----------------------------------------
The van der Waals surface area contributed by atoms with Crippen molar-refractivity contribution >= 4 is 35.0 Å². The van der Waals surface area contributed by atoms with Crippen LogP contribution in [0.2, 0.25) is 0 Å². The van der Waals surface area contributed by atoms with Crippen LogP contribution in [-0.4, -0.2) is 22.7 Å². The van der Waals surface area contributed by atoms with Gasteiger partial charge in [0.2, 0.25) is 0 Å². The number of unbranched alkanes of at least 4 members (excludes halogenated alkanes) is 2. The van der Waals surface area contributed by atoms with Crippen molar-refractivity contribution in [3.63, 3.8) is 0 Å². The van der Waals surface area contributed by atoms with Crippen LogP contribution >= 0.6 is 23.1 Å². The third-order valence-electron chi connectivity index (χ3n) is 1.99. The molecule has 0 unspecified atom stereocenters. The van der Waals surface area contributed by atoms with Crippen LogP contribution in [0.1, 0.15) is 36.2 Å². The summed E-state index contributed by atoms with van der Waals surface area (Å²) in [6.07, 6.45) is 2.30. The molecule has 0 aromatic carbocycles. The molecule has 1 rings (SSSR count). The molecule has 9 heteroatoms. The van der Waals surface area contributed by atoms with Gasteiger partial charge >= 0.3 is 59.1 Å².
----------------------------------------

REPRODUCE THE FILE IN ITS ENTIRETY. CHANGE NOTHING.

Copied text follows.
The van der Waals surface area contributed by atoms with Crippen molar-refractivity contribution >= 4 is 35.0 Å². The van der Waals surface area contributed by atoms with Crippen LogP contribution in [0.2, 0.25) is 0 Å². The van der Waals surface area contributed by atoms with Crippen LogP contribution in [-0.4, -0.2) is 22.7 Å². The van der Waals surface area contributed by atoms with Gasteiger partial charge in [0.2, 0.25) is 0 Å². The number of unbranched alkanes of at least 4 members (excludes halogenated alkanes) is 2. The van der Waals surface area contributed by atoms with Crippen molar-refractivity contribution in [3.63, 3.8) is 0 Å². The van der Waals surface area contributed by atoms with Crippen LogP contribution >= 0.6 is 23.1 Å². The third-order valence-electron chi connectivity index (χ3n) is 1.99. The molecule has 0 unspecified atom stereocenters. The van der Waals surface area contributed by atoms with Crippen LogP contribution in [0.1, 0.15) is 36.2 Å². The summed E-state index contributed by atoms with van der Waals surface area (Å²) in [6.07, 6.45) is 2.30. The molecule has 0 aromatic carbocycles. The molecule has 1 rings (SSSR count). The molecule has 9 heteroatoms. The van der Waals surface area contributed by atoms with Gasteiger partial charge >= 0.3 is 59.1 Å².